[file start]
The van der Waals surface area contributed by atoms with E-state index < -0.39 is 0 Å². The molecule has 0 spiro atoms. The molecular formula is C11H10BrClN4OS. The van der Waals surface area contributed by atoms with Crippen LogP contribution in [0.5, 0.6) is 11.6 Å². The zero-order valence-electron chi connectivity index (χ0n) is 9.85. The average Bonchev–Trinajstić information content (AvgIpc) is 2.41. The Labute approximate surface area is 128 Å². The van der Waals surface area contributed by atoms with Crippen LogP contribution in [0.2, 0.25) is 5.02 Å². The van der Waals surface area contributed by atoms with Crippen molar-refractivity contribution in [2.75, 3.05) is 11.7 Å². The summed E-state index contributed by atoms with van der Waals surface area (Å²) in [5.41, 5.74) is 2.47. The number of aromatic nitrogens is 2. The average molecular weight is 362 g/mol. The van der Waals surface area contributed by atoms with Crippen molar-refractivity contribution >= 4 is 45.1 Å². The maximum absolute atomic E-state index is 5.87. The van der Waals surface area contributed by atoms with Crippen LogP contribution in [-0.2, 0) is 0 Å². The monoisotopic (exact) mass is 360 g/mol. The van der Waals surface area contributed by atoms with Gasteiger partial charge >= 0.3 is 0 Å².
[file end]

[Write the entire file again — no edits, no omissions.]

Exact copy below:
The van der Waals surface area contributed by atoms with E-state index < -0.39 is 0 Å². The molecule has 0 spiro atoms. The molecular formula is C11H10BrClN4OS. The van der Waals surface area contributed by atoms with Crippen LogP contribution in [0.5, 0.6) is 11.6 Å². The zero-order valence-electron chi connectivity index (χ0n) is 9.85. The average Bonchev–Trinajstić information content (AvgIpc) is 2.41. The Labute approximate surface area is 128 Å². The van der Waals surface area contributed by atoms with Crippen LogP contribution in [0.2, 0.25) is 5.02 Å². The van der Waals surface area contributed by atoms with Crippen molar-refractivity contribution in [2.75, 3.05) is 11.7 Å². The summed E-state index contributed by atoms with van der Waals surface area (Å²) in [5.41, 5.74) is 2.47. The number of aromatic nitrogens is 2. The average molecular weight is 362 g/mol. The van der Waals surface area contributed by atoms with Crippen molar-refractivity contribution >= 4 is 45.1 Å². The maximum absolute atomic E-state index is 5.87. The van der Waals surface area contributed by atoms with Crippen LogP contribution in [-0.2, 0) is 0 Å². The monoisotopic (exact) mass is 360 g/mol. The van der Waals surface area contributed by atoms with Gasteiger partial charge >= 0.3 is 0 Å².